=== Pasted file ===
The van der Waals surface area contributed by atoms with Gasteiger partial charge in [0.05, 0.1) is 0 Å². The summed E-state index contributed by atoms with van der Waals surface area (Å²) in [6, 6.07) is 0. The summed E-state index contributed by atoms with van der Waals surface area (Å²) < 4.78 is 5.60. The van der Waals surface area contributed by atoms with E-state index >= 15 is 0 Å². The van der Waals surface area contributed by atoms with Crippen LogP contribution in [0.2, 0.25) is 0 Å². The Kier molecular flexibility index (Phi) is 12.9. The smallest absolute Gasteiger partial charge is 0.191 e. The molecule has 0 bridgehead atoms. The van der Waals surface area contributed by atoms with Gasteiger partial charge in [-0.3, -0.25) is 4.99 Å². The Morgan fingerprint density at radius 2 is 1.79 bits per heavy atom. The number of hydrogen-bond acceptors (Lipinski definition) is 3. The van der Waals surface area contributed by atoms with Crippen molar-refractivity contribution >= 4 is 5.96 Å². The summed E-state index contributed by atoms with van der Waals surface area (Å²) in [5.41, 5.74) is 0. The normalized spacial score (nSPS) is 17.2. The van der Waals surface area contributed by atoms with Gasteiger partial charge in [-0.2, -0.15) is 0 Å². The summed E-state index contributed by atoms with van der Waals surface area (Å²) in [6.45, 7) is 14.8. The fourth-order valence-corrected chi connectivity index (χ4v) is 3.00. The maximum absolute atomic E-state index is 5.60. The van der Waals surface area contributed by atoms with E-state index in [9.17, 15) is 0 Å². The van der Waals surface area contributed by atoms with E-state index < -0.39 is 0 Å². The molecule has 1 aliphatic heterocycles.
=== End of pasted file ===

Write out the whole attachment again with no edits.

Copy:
The van der Waals surface area contributed by atoms with Gasteiger partial charge in [0.05, 0.1) is 0 Å². The summed E-state index contributed by atoms with van der Waals surface area (Å²) in [6, 6.07) is 0. The summed E-state index contributed by atoms with van der Waals surface area (Å²) < 4.78 is 5.60. The van der Waals surface area contributed by atoms with E-state index >= 15 is 0 Å². The van der Waals surface area contributed by atoms with Crippen LogP contribution in [0.2, 0.25) is 0 Å². The Kier molecular flexibility index (Phi) is 12.9. The smallest absolute Gasteiger partial charge is 0.191 e. The molecule has 0 bridgehead atoms. The van der Waals surface area contributed by atoms with Gasteiger partial charge in [-0.3, -0.25) is 4.99 Å². The Morgan fingerprint density at radius 2 is 1.79 bits per heavy atom. The number of hydrogen-bond acceptors (Lipinski definition) is 3. The van der Waals surface area contributed by atoms with Crippen molar-refractivity contribution >= 4 is 5.96 Å². The summed E-state index contributed by atoms with van der Waals surface area (Å²) in [5.41, 5.74) is 0. The normalized spacial score (nSPS) is 17.2. The van der Waals surface area contributed by atoms with Gasteiger partial charge in [-0.2, -0.15) is 0 Å². The summed E-state index contributed by atoms with van der Waals surface area (Å²) in [6.45, 7) is 14.8. The fourth-order valence-corrected chi connectivity index (χ4v) is 3.00. The maximum absolute atomic E-state index is 5.60. The van der Waals surface area contributed by atoms with E-state index in [9.17, 15) is 0 Å². The van der Waals surface area contributed by atoms with E-state index < -0.39 is 0 Å². The molecule has 1 aliphatic heterocycles.